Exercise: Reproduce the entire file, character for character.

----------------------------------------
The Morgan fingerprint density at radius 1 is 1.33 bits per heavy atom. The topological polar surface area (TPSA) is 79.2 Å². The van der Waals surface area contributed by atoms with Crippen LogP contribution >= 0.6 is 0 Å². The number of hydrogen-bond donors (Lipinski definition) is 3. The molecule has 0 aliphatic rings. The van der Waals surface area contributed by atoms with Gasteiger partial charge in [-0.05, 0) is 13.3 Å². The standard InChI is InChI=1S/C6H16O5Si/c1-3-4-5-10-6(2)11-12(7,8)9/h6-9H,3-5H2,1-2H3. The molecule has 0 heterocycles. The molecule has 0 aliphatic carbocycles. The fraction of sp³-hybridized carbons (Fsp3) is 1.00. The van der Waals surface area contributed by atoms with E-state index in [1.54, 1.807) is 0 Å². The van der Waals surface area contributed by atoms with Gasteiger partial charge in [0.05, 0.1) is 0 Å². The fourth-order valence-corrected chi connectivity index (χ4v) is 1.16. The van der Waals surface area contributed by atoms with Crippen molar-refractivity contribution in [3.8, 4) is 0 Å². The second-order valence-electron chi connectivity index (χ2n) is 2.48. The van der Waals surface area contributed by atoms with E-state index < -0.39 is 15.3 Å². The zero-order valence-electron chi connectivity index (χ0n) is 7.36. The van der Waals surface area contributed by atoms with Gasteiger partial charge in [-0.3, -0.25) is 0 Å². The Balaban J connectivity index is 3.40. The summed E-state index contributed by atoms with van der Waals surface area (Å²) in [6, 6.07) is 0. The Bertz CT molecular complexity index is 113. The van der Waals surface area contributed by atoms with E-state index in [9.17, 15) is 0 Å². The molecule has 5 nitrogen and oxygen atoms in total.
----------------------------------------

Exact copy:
The Morgan fingerprint density at radius 1 is 1.33 bits per heavy atom. The topological polar surface area (TPSA) is 79.2 Å². The van der Waals surface area contributed by atoms with Crippen LogP contribution >= 0.6 is 0 Å². The number of hydrogen-bond donors (Lipinski definition) is 3. The molecule has 0 aliphatic rings. The van der Waals surface area contributed by atoms with Gasteiger partial charge in [-0.05, 0) is 13.3 Å². The standard InChI is InChI=1S/C6H16O5Si/c1-3-4-5-10-6(2)11-12(7,8)9/h6-9H,3-5H2,1-2H3. The molecule has 0 heterocycles. The molecule has 0 aliphatic carbocycles. The fraction of sp³-hybridized carbons (Fsp3) is 1.00. The van der Waals surface area contributed by atoms with E-state index in [1.54, 1.807) is 0 Å². The van der Waals surface area contributed by atoms with Gasteiger partial charge in [0.05, 0.1) is 0 Å². The fourth-order valence-corrected chi connectivity index (χ4v) is 1.16. The van der Waals surface area contributed by atoms with Crippen molar-refractivity contribution in [3.8, 4) is 0 Å². The second-order valence-electron chi connectivity index (χ2n) is 2.48. The van der Waals surface area contributed by atoms with E-state index < -0.39 is 15.3 Å². The zero-order valence-electron chi connectivity index (χ0n) is 7.36. The van der Waals surface area contributed by atoms with Gasteiger partial charge in [-0.3, -0.25) is 0 Å². The Balaban J connectivity index is 3.40. The summed E-state index contributed by atoms with van der Waals surface area (Å²) in [6, 6.07) is 0. The Bertz CT molecular complexity index is 113. The van der Waals surface area contributed by atoms with E-state index in [9.17, 15) is 0 Å². The molecule has 5 nitrogen and oxygen atoms in total.